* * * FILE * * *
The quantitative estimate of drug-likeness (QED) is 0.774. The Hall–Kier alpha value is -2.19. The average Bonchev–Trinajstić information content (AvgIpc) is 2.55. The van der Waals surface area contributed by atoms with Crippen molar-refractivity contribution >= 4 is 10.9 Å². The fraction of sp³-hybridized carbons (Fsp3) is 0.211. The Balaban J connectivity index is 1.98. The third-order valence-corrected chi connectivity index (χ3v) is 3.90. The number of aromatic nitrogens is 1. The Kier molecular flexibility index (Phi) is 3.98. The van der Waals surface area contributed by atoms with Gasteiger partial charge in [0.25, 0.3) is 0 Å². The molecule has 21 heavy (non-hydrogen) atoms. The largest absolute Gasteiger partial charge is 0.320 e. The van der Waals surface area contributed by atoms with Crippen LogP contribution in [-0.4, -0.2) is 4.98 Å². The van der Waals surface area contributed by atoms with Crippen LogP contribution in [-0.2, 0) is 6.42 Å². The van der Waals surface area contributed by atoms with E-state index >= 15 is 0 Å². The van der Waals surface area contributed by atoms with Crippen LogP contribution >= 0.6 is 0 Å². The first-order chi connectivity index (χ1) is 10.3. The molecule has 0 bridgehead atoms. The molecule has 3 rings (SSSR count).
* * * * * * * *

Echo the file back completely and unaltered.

The quantitative estimate of drug-likeness (QED) is 0.774. The Hall–Kier alpha value is -2.19. The average Bonchev–Trinajstić information content (AvgIpc) is 2.55. The van der Waals surface area contributed by atoms with Crippen molar-refractivity contribution >= 4 is 10.9 Å². The fraction of sp³-hybridized carbons (Fsp3) is 0.211. The Balaban J connectivity index is 1.98. The third-order valence-corrected chi connectivity index (χ3v) is 3.90. The number of aromatic nitrogens is 1. The Kier molecular flexibility index (Phi) is 3.98. The van der Waals surface area contributed by atoms with Gasteiger partial charge in [0.25, 0.3) is 0 Å². The molecule has 21 heavy (non-hydrogen) atoms. The largest absolute Gasteiger partial charge is 0.320 e. The van der Waals surface area contributed by atoms with Crippen LogP contribution in [-0.4, -0.2) is 4.98 Å². The van der Waals surface area contributed by atoms with Crippen LogP contribution in [-0.2, 0) is 6.42 Å². The van der Waals surface area contributed by atoms with E-state index >= 15 is 0 Å². The van der Waals surface area contributed by atoms with Crippen LogP contribution >= 0.6 is 0 Å². The first-order chi connectivity index (χ1) is 10.3. The molecule has 0 bridgehead atoms. The molecule has 3 rings (SSSR count).